Not only does the perfect tense denote completed action, but it also has continuing results. We HAVE been saved in the past, it was a perfect salvation that occurred once and it has ongoing results. If Paul wanted to merely denote completed action ... he would have used the aorist tense. You have also ignored the passive voice of the verb, which means that WE are not the active agent of that saving faith; God is!
Your understanding of the Greek is minimal and with your explanation you are deceiving Catholics with your words. Your distinction between initial salvation and ongoing salvation is more theological musings so you can hold your false position.
Ephesians 2:8-9 should give Catholics all over the world pause to examine what the Bible teaches about salvation. That it is a gift from God that is not earned or deserved, and there is nothing you can do to merit it. Mass doesnt increase it, baptism doesnt cause it, good works doesnt sustain it; it is obtained by shedding the notion that you can do ANYTHING to make your life more worthy in Gods eyes ... and trust totally in the person and work of Jesus Christ; who paid the penalty in full ... there is nothing you can add to it.
Previous translations of the word alone in Romans 3:28 Luther offers another line of reasoning in his Open Letter on Translating that many Catholics ignore, and most Protestants are not aware of:
Furthermore, I am not the only one, nor the first, to say that faith alone makes one righteous. There was Ambrose, Augustine and many others who said it before me.
The Roman Catholic writer Joseph A. Fitzmyer points out that Luther was not the only one to translate Romans 3:28 with the word alone.
At 3:28 Luther introduced the adv. only into his translation of Romans (1522), alleyn durch den Glauben (WAusg 7.38); cf. Aus der Bibel 1546, alleine durch den Glauben (WAusg, DB 7.39); also 7.3-27 (Pref. to the Epistle). See further his Sendbrief vom Dolmetschen, of 8 Sept. 1530 (WAusg 30.2 , 627-49; On Translating: An Open Letter [LuthW 35.175-202]). Although alleyn/alleine finds no corresponding adverb in the Greek text, two of the points that Luther made in his defense of the added adverb were that it was demanded by the context and that sola was used in the theological tradition before him.
Robert Bellarmine listed eight earlier authors who used sola (Disputatio de controversiis: De justificatione 1.25 [Naples: G. Giuliano, 1856], 4.501-3):
Origen, Commentarius in Ep. ad Romanos, cap. 3 (PG 14.952).
Hilary, Commentarius in Matthaeum 8:6 (PL 9.961).
Basil, Hom. de humilitate 20.3 (PG 31.529C).
Ambrosiaster, In Ep. ad Romanos 3.24 (CSEL 81.1.119): sola fide justificati sunt dono Dei, through faith alone they have been justified by a gift of God; 4.5 (CSEL 81.1.130).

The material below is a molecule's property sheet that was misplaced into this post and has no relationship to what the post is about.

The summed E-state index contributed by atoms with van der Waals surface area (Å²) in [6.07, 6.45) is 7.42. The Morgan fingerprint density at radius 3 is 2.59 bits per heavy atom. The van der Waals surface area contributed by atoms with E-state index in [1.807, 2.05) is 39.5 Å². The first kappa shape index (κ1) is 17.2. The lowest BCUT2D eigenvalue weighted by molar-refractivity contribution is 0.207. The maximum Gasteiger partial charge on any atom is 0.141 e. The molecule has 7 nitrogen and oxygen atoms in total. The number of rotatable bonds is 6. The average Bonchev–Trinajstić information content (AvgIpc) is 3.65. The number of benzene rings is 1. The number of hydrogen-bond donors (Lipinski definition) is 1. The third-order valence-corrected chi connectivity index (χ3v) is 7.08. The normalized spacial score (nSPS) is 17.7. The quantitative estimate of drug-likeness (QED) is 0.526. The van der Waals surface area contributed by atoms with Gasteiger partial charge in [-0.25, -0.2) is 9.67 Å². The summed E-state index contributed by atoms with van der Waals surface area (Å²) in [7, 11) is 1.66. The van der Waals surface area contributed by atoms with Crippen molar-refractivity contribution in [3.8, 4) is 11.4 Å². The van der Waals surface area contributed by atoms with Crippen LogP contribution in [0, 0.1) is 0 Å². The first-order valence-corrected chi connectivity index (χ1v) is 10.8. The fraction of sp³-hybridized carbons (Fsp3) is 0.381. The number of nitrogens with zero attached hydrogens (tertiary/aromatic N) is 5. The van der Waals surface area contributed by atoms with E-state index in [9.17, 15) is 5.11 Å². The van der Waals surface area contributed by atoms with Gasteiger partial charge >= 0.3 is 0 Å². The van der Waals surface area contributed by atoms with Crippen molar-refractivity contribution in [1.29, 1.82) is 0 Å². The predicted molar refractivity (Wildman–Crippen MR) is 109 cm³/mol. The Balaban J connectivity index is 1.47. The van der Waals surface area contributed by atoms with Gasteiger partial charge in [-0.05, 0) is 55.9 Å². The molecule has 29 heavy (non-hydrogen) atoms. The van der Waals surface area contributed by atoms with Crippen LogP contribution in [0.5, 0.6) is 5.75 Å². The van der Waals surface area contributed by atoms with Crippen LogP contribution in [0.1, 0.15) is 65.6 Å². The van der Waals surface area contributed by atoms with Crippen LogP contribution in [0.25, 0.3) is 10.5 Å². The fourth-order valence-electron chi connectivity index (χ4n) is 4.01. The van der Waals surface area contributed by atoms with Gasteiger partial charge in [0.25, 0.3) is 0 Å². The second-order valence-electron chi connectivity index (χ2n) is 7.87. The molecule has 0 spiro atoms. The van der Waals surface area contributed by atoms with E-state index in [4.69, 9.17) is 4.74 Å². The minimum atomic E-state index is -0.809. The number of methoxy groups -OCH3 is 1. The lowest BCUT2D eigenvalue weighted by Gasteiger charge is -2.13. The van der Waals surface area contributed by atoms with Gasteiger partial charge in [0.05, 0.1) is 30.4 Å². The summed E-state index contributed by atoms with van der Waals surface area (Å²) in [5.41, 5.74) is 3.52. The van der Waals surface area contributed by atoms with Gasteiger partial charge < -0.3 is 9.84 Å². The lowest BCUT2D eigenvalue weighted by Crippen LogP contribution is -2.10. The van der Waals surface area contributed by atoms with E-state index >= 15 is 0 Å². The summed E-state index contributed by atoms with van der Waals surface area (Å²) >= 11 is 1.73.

John Chrysostom, Hom. in Ep. ad Titum 3.3 (PG 62.679 [not in Greek text]).
Cyril of Alexandria, In Joannis Evangelium 10.15.7 (PG 74.368 [but alludes to Jas 2:19]).
Bernard, In Canticum serm. 22.8 (PL 183.881): solam justificatur per fidem, is justified by faith alone.
Theophylact, Expositio in ep. ad Galatas 3.12-13 (PG 124.988).
To these eight Lyonnet added two others (Quaestiones, 114-18):
Theodoret, Affectionum curatio 7 (PG 93.100; ed. J. Raeder [Teubner], 189.20-24).
Thomas Aquinas, Expositio in Ep. I ad Timotheum cap. 1, lect. 3 (Parma ed., 13.588): Non est ergo in eis [moralibus et caeremonialibus legis] spes iustificationis, sed in sola fide, Rom. 3:28: Arbitramur justificari hominem per fidem, sine operibus legis (Therefore the hope of justification is not found in them [the moral and ceremonial requirements of the law], but in faith alone, Rom 3:28: We consider a human being to be justified by faith, without the works of the law). Cf. In ep. ad Romanos 4.1 (Parma ed., 13.42a): reputabitur fides eius, scilicet sola sine operibus exterioribus, ad iustitiam; In ep. ad Galatas 2.4 (Parma ed., 13.397b): solum ex fide Christi [Opera 20.437, b41]).
Live source not given. Please provide rather than your own opinion.
But you don’t mention James. Is that because Luther removed it?
(By Faith and through Faith..)
More...”Consequently, just as the result of one trespass was condemnation for all men, (through Adam), so also the result of one act of righteousness (through Christ) was ‘Justification’ that brings life for all men. For just as through disobedience of the one man (Adam) many were made sinners, so also through the obedience of the one man (Christ) many will be made righteous. Romans 5:18,19
The Just shall live by faith seems to be very much supported by the scripture.
Additionally....”the word of FAITH we are proclaiming: That if you confess with your mouth, Jesus is Lord, and believe in your heart that God raised him from the dead,...you shall be saved....For it is with your heart that you believe and are JUSTIFIED and it is with your mouth that you confess and are SAVED. Romans10:9,10
The passage was Ephesians 2:8-9 and its relevance in the original language ... please try to keep up with the rest of the class.
Some Christians are admonished for having what is called a "presumption" of eternal life - like it is a BAD thing????!!! We say we know we have eternal life because it is a hope and assurance given to us by God himself through his own words. We are saved not because we presume we are worthy, but because we KNOW we are unworthy and it is only through the grace of God by faith alone that we have this blessed hope.
On the other hand, those who rely on their own merits and deeds can never know that blessed assurance because they know their own sinful leanings. They need to constantly be reassured through works and deeds and penances and external signs of grace and, even then, not really having it for sure. The motivation for good works is based on fear and not to the glory of God out of a grateful heart. How much that must grieve our Savior!
Disclaimer: Opinions posted on Free Republic are those of the individual posters and do not necessarily represent the opinion of Free Republic or its management. All materials posted herein are protected by copyright law and the exemption for fair use of copyrighted works.